Sunday, November 28

IAEA chief says time is running out to end stalemate in Iran workshop – archyde

  • Stalemate is the most pressing problem in Iran, says Grossi
  • The workshop was the victim of an apparent attack, with Iran blaming Israel
  • Since then, the IAEA has been unable to install cameras there
  • Problem complicates broader nuclear talks with Iran from Monday

VIENNA, November 24th (Reuters) – Time is running out for UN nuclear surveillance to gain access to reinstall cameras at a centrifuge parts workshop in Iran as the agency will soon no longer be able to guarantee that no equipment will be diverted to manufacture atomic bombs said his boss on Wednesday.

International Atomic Energy Agency chief Rafael Grossi spoke the day after a trip to Tehran in which he said he had made no progress on several disputes, the most urgent of which is access to the workshop at the TESA Karaj complex for two months after receiving Iran’s pledge allow it.

The workshop makes parts for advanced centrifuges – machines that enrich uranium – and was the victim of apparent sabotage in June. Tehran blames Israel for an attack that destroyed one of four IAEA cameras. Iran later removed all cameras and the footage of the destroyed camera is missing.

Register now for FREE unlimited access to reuters.com

to register

“We’re close to the point where I can’t guarantee the continuity of knowledge,” Grossi said at a press conference on the first day of a quarterly meeting of his agency’s 35-member board of governors.

That would mean that there would be a loophole in the IAEA’s surveillance of sensitive facilities where a significant amount of material or equipment could be directed to a secret nuclear weapons program.

In a statement prior to the Board of Governors meeting, the United States said Iran should “immediately” allow the IAEA to reinstall cameras in Karaj, and that an ongoing stalemate on this issue is fueling efforts to revive a nuclear deal between Iran and the major Iranians Western countries by 2015 would make forces difficult.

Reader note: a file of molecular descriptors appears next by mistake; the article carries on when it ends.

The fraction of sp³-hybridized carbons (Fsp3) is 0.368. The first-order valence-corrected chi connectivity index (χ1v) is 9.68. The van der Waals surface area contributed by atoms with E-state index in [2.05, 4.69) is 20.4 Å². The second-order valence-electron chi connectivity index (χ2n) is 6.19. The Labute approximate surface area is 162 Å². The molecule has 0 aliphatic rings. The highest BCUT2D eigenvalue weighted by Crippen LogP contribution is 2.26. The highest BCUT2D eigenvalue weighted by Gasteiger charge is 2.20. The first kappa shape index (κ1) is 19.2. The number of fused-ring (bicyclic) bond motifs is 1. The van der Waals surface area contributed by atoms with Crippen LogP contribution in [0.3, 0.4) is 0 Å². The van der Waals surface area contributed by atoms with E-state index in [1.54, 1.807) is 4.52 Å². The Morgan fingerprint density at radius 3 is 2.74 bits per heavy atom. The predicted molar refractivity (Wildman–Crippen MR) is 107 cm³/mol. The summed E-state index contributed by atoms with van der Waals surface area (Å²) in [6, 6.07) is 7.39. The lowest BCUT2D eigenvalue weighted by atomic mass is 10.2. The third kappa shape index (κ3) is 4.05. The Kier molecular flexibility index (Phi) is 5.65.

The IAEA has repeatedly stated that it has no evidence that Iran has a secret weapons program and Iran insists that its targets are peaceful. But Grossi said he still doesn’t know if Karaj was up and running five months after the apparent attack.

“It is obvious that such a long period of time without us knowing whether operational activities are going on would at some point prevent me from continuing to say ‘I have an idea of ​​what is going on’. “, Said Grossi.

‘MORE AND MORE DIFFICULT’

The indirect talks between the US and Iran are due to resume on Monday in Vienna. The aim is to bring Iran and the United States back fully into compliance with the agreement, the Joint Comprehensive Plan of Action (JCPOA).

The JCPOA lifted international sanctions against Tehran in exchange for restrictions on Iran’s nuclear activities, but little remains of the pact in practice at this time.

Then-President Donald Trump withdrew Washington from the deal in 2018 and re-imposed US sanctions, prompting Iran to gradually violate its restrictions and continue its nuclear activities.

“The resumption of mutual compliance with the JCPOA becomes more and more difficult the longer the gap in the knowledge continuity about the most important JCPOA obligations becomes”, US statement called.

The United States and its European allies would normally put pressure on Iran by trying to pass a resolution against it on the Board of Governors, but diplomats say this won’t happen this time for fear of jeopardizing the wider JCPOA talks.

Register now for FREE unlimited access to reuters.com

to register

Editing by John Irish, Alex Richardson and Paul Simao

Our standards: The Thomson Reuters Trust Principles.

.

Reference-www.nach-welt.com

Leave a Reply

Your email address will not be published. Required fields are marked *